Cause of France-US dispute runs deeper

By Mitchell Blatt
0 Comment(s)Print E-mail, October 12, 2021
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U.S. Secretary of State Antony Blinken (R) leaves after meeting with French President Emmanuel Macron (L) at the Elysee Palace, in Paris, on June 25, 2021. [Photo/VCG]

The decision by France to recall its ambassador from Washington in September marked the biggest shock to U.S.-France relations in decades. Never before had the French Ambassador to the United States been pulled in protest.

The ostensible and primary reason was because America's secret dealings with Australia resulted in the cancelation of a $66 billion contract for Australia to purchase 12 French-made submarines. France says it was blindsided, being informed neither by the U.S. nor Australia.

U.S. Secretary of State Tony Blinken visited France to try to patch things up, but not much was resolved. There is no reason to doubt France's righteous fury over American machinations. The French-Australian deal had been in place since 2016, and any country would be outraged to see the rug pulled out from its flagship military contractor, which is partially owned by the state.

But there seems to be other reasons bubbling under the surface in addition to the anger over the sub deal. France also strategically disagrees with the U.S., Australia and U.K. over China policy, and are concerned with the hawkishness of America's steadfast allies.

The deal is not all about money, after all. The connections between the supplier and the client create military links and influence how the two countries can work together on defense. The French-Australian deal would have included technology transfers and would have pushed France's agenda in the region to some degree. In responding to the news, the French newspaper Liberation wrote that the idea of "Pacific France" was "wrecked."

Instead, Australia is throwing in with the U.S. and its cold war strategy against China.

In the statement issued on Sept. 17 announcing the withdrawal, France said, the consequences "directly affect the vision we have of our alliances, of our partnerships and of the importance of the Indo-Pacific for Europe." France has a fundamentally different view of Indo-Pacific strategy than the U.S. and its followers.

Under President Emmanuel Macron, France has taken it upon itself to be a leader in the European Union and chart a new role for a more independent EU with more sway on the global stage. The departure of the U.K. from the EU helped open the way for France to take charge, and the chaos of American foreign policy during Trump's term convinced France and the EU to keep its distance. Even under the new Biden administration, the U.S. has maintained some foreign policy hallmarks of the Trump years, including its hard line on China and its sudden, unilateral lurches.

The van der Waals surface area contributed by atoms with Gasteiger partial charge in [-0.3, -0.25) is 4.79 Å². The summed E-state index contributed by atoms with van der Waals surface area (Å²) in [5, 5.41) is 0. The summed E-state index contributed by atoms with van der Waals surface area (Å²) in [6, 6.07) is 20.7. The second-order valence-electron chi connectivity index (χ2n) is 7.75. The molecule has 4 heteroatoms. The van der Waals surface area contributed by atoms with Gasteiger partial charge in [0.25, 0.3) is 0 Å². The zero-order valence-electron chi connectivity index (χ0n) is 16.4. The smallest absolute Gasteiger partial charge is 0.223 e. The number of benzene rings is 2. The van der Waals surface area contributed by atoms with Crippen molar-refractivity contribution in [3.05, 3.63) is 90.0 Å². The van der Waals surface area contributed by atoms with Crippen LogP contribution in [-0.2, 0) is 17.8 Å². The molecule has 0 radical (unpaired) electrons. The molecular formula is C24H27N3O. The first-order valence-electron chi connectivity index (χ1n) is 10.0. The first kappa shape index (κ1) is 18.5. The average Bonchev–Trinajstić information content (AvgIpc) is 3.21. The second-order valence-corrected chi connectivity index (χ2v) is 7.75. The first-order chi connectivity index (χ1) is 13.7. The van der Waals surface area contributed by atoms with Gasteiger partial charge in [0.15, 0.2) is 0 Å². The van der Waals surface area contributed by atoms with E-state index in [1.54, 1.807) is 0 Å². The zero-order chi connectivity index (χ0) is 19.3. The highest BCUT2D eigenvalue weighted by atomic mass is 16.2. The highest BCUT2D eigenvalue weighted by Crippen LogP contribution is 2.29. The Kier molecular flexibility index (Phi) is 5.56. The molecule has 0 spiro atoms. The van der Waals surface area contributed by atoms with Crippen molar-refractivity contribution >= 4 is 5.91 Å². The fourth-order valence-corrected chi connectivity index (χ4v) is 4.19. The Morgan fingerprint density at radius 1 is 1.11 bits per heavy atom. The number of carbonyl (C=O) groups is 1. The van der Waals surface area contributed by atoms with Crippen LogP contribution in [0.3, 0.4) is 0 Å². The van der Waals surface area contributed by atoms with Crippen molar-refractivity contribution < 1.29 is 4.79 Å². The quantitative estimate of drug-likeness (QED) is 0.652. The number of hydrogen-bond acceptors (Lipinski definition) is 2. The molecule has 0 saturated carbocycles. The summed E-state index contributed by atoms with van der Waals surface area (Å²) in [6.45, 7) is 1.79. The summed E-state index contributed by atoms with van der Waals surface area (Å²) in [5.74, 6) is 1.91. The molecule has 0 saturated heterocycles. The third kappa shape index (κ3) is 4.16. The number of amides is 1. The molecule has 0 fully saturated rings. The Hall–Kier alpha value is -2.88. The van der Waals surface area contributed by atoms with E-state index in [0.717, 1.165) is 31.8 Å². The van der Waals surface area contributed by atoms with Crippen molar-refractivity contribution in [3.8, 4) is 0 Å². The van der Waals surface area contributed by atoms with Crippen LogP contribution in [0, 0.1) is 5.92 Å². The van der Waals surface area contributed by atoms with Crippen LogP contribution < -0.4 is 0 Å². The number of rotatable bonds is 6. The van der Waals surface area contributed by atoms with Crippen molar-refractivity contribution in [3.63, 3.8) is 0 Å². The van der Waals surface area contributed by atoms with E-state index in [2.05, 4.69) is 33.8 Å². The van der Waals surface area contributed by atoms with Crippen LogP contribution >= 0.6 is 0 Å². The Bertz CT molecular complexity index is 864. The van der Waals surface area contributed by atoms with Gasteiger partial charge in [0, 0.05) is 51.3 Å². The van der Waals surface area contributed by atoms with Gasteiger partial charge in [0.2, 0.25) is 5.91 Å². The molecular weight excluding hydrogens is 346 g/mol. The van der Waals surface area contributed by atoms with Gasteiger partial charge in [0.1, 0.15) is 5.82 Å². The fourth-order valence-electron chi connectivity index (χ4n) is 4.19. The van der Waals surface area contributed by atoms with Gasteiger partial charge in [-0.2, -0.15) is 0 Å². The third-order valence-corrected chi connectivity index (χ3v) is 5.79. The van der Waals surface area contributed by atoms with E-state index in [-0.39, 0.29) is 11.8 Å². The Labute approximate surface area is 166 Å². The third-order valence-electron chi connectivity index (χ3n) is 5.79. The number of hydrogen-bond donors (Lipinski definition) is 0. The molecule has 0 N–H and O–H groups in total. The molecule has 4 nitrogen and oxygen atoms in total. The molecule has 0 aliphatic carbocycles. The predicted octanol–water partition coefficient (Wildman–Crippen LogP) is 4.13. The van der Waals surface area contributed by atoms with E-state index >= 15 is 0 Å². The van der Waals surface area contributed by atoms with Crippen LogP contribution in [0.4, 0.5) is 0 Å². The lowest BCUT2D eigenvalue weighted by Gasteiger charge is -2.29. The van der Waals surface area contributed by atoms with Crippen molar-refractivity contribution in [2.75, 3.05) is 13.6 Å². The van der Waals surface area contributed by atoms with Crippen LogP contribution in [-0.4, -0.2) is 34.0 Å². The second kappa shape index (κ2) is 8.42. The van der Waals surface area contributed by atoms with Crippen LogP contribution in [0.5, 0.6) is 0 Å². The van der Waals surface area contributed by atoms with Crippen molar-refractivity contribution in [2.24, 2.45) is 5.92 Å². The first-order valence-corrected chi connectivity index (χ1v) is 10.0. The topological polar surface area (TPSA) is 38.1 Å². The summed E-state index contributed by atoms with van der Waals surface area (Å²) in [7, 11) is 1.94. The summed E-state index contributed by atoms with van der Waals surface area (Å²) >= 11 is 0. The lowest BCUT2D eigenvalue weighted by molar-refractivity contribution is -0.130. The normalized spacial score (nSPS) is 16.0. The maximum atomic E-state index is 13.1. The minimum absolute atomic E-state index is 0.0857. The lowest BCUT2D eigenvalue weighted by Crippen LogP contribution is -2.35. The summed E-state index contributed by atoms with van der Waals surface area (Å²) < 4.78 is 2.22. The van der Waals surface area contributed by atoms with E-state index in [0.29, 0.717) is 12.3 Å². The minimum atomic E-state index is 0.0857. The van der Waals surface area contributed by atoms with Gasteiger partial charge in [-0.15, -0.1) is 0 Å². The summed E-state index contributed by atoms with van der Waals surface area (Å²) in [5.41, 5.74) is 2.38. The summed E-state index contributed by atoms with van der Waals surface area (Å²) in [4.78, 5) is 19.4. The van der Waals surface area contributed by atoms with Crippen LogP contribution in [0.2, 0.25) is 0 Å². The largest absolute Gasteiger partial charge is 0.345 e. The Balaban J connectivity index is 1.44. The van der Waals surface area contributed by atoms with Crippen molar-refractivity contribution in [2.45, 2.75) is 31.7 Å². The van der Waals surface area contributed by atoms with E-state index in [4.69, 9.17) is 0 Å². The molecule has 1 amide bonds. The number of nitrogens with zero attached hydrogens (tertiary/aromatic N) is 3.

The EU is much more willing to cooperate with China on various issues than the U.S. and Australia. Macron endorsed the CAI investment deal with China before Biden came to office, despite Biden's appeals to France to slow it down. Macron, speaking to the Atlantic Council in February 2021, said, "Our duty, definitely, is not to put ourselves in a situation to depend on a U.S. decision."

"While the U.S. has succeeded in bringing Australia in this time, it has pushed France and its European allies further away. In a sense … the U.S. is not very considerate of its allies' interests. This could lead to further strategic autonomy for Europe," Ding Chun, director of the Centre for European Studies with Shanghai-based Fudan University, said to the South China Morning Post.

European countries also expressed distrust with the Biden administration over how it handled the chaotic U.S. withdrawal from Afghanistan. The effects of having such unstable American presidents one after another will have very real consequences for U.S.-EU relations. France, Germany, and much of the world will have a hard time trusting any American administration from now on.

For now, as Macron stated at the EU leaders summit in Slovenia, the French are waiting to see concrete changes.

Mitchell Blatt is a columnist with For more information please visit:

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